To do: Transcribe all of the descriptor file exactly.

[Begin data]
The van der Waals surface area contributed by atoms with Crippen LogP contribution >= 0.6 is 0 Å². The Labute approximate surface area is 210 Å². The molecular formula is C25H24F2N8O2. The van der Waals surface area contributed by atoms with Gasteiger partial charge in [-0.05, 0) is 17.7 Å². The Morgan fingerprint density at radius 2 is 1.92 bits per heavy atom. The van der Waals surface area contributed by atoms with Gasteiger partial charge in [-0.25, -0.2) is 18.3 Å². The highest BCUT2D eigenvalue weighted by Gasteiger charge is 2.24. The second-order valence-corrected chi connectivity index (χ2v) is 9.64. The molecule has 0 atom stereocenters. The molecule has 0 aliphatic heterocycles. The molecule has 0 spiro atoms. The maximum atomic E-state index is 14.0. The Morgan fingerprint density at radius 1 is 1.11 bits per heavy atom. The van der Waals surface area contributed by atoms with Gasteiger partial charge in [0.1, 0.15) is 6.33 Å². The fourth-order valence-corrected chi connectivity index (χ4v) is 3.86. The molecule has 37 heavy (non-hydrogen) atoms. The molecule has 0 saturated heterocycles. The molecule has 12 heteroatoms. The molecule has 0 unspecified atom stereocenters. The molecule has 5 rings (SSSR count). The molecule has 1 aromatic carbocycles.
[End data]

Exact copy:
The van der Waals surface area contributed by atoms with Crippen LogP contribution >= 0.6 is 0 Å². The Labute approximate surface area is 210 Å². The molecular formula is C25H24F2N8O2. The van der Waals surface area contributed by atoms with Gasteiger partial charge in [-0.05, 0) is 17.7 Å². The Morgan fingerprint density at radius 2 is 1.92 bits per heavy atom. The van der Waals surface area contributed by atoms with Gasteiger partial charge in [-0.25, -0.2) is 18.3 Å². The highest BCUT2D eigenvalue weighted by Gasteiger charge is 2.24. The second-order valence-corrected chi connectivity index (χ2v) is 9.64. The molecule has 0 atom stereocenters. The molecule has 0 aliphatic heterocycles. The molecule has 0 spiro atoms. The maximum atomic E-state index is 14.0. The Morgan fingerprint density at radius 1 is 1.11 bits per heavy atom. The van der Waals surface area contributed by atoms with Gasteiger partial charge in [0.1, 0.15) is 6.33 Å². The fourth-order valence-corrected chi connectivity index (χ4v) is 3.86. The molecule has 37 heavy (non-hydrogen) atoms. The molecule has 0 saturated heterocycles. The molecule has 12 heteroatoms. The molecule has 0 unspecified atom stereocenters. The molecule has 5 rings (SSSR count). The molecule has 1 aromatic carbocycles.